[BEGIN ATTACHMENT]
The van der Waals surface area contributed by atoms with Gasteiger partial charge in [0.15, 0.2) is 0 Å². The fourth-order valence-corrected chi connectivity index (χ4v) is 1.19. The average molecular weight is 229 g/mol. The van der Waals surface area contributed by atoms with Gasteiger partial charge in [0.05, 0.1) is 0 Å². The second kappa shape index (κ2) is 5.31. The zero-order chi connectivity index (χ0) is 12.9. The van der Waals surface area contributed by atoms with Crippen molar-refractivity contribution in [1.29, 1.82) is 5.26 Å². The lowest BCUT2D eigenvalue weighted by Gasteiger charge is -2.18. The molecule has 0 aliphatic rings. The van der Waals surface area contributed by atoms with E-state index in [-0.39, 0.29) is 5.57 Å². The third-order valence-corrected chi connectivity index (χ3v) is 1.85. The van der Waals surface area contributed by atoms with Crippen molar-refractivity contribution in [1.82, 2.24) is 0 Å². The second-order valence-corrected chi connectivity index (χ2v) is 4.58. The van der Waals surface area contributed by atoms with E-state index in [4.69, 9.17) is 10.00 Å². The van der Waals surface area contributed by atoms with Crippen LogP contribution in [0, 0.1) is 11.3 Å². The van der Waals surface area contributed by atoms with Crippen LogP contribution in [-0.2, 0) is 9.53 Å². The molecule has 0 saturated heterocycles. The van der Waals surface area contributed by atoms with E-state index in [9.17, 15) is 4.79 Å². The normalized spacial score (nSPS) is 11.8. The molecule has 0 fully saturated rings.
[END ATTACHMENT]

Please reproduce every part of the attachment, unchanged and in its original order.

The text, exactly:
The van der Waals surface area contributed by atoms with Gasteiger partial charge in [0.15, 0.2) is 0 Å². The fourth-order valence-corrected chi connectivity index (χ4v) is 1.19. The average molecular weight is 229 g/mol. The van der Waals surface area contributed by atoms with Gasteiger partial charge in [0.05, 0.1) is 0 Å². The second kappa shape index (κ2) is 5.31. The zero-order chi connectivity index (χ0) is 12.9. The van der Waals surface area contributed by atoms with Crippen molar-refractivity contribution in [1.29, 1.82) is 5.26 Å². The lowest BCUT2D eigenvalue weighted by Gasteiger charge is -2.18. The molecule has 0 aliphatic rings. The van der Waals surface area contributed by atoms with E-state index in [-0.39, 0.29) is 5.57 Å². The third-order valence-corrected chi connectivity index (χ3v) is 1.85. The van der Waals surface area contributed by atoms with Crippen molar-refractivity contribution in [1.82, 2.24) is 0 Å². The second-order valence-corrected chi connectivity index (χ2v) is 4.58. The van der Waals surface area contributed by atoms with E-state index in [4.69, 9.17) is 10.00 Å². The van der Waals surface area contributed by atoms with Crippen LogP contribution in [0, 0.1) is 11.3 Å². The van der Waals surface area contributed by atoms with Crippen LogP contribution in [-0.2, 0) is 9.53 Å². The molecule has 0 saturated heterocycles. The van der Waals surface area contributed by atoms with E-state index in [9.17, 15) is 4.79 Å². The normalized spacial score (nSPS) is 11.8. The molecule has 0 fully saturated rings.